Citations are extracted by the CitEc Project, subscribe to its RSS feed for this item.
    as


    Cited by:

    1. Dobrescu, L.I. & Smith, J.P., 2016. "The HRS Around the World Surveys," Handbook of the Economics of Population Aging, in: Piggott, John & Woodland, Alan (ed.), Handbook of the Economics of Population Aging, edition 1, volume 1, chapter 0, pages 993-1018, Elsevier.

    Most related items

    These are the items that most often cite the same works as this one and are cited by the same works as this one.
    1. ICHIMURA Hidehiko & SHIMIZUTANI Satoshi, 2011. "Retirement Process in Japan: New evidence from Japanese Study on Aging and Retirement (JSTAR)," Discussion papers 11080, Research Institute of Economy, Trade and Industry (RIETI).
    2. Niels Vermeer & Maarten Rooij & Daniel Vuuren, 2019. "Retirement Age Preferences: The Role of Social Interactions and Anchoring at the Statutory Retirement Age," De Economist, Springer, vol. 167(4), pages 307-345, December.
    3. Takashi Oshio & Akiko S. Oishi & Satoshi Shimizutani, 2018. "Social Security Programs and the Elderly Employment in Japan," NBER Chapters, in: Social Security Programs and Retirement around the World: Reforms and Retirement Incentives, National Bureau of Economic Research, Inc.
    4. Binswanger, Johannes & Schunk, Daniel, 2012. "What is an adequate standard of living during Retirement?," Journal of Pension Economics and Finance, Cambridge University Press, vol. 11(2), pages 203-222, April.
    5. Shimizutani, Satoshi & Fujii, Mayu & Oshio, Takashi, 2012. "Option Value of Work, Health Status, and Retirement Decisions: New Evidence from the Japanese Study on Aging and Retirement (JSTAR)," CIS Discussion paper series 566, Center for Intergenerational Studies, Institute of Economic Research, Hitotsubashi University.
    6. Heller-Sahlgren, Gabriel, 2017. "Retirement blues," Journal of Health Economics, Elsevier, vol. 54(C), pages 66-78.
    7. Sílvia Garcia-Mandicó & Sergi Jiménez-Martín, 2020. "Spillovers in pension incentives and the joint retirement behavior of Spanish couples," Working Papers 2020-13, FEDEA.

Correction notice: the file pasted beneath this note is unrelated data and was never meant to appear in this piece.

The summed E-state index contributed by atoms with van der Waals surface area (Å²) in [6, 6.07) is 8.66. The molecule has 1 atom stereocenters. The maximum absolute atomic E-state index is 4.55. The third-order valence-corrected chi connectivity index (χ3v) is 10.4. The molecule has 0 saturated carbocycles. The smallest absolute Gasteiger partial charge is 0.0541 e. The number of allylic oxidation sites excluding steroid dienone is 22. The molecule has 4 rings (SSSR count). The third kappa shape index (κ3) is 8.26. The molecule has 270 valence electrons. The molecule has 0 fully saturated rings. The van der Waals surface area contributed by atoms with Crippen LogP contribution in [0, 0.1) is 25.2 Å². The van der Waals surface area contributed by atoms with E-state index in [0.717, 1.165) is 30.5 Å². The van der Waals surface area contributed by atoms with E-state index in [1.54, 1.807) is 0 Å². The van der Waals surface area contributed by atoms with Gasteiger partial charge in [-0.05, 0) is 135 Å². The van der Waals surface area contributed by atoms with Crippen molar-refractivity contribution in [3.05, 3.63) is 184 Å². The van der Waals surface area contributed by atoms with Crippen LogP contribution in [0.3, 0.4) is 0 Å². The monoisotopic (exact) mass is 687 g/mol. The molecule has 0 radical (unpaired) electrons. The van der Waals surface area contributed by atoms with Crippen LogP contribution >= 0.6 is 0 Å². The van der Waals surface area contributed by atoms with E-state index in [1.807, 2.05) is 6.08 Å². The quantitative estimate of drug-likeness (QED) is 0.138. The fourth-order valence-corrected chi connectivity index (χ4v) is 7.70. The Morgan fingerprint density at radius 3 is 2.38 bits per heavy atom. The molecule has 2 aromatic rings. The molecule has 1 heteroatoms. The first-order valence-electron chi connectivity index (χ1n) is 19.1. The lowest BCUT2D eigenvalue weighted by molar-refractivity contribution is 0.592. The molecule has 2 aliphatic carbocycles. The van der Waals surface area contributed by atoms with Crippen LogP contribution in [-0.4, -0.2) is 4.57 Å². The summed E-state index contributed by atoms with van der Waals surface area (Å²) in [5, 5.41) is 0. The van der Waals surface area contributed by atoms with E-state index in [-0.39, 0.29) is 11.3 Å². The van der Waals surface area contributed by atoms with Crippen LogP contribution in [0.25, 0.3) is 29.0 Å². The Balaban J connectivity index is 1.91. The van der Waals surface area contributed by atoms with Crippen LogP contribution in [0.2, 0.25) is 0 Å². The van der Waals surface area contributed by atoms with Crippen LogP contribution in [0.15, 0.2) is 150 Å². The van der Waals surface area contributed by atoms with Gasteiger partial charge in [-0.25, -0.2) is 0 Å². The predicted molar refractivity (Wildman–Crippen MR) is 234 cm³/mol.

8. Coe, Norma B. & Zamarro, Gema, 2011. "Retirement effects on health in Europe," Journal of Health Economics, Elsevier, vol. 30(1), pages 77-86, January.
    9. OSHIO Takashi, 2018. "Health Capacity to Work and Its Long-term Trend among the Japanese Elderly," Discussion papers 18079, Research Institute of Economy, Trade and Industry (RIETI).
    10. Courtney C. Coile, 2015. "Economic Determinants Of Workers’ Retirement Decisions," Journal of Economic Surveys, Wiley Blackwell, vol. 29(4), pages 830-853, September.
    11. Titus Galama & Arie Kapteyn & Raquel Fonseca & Pierre‐Carl Michaud, 2013. "A Health Production Model With Endogenous Retirement," Health Economics, John Wiley & Sons, Ltd., vol. 22(8), pages 883-902, August.
    12. Oshio, Takashi & Shimizutani, Satoshi, 2019. "Health capacity to work and its long-term trend among the Japanese elderly," Journal of the Japanese and International Economies, Elsevier, vol. 51(C), pages 76-86.
    13. Axel Börsch-Supan & Tabea Bucher-Koenen & Felizia Hanemann, 2020. "Early Determinants of Work Disability in an International Perspective," Demography, Springer;Population Association of America (PAA), vol. 57(5), pages 1853-1879, October.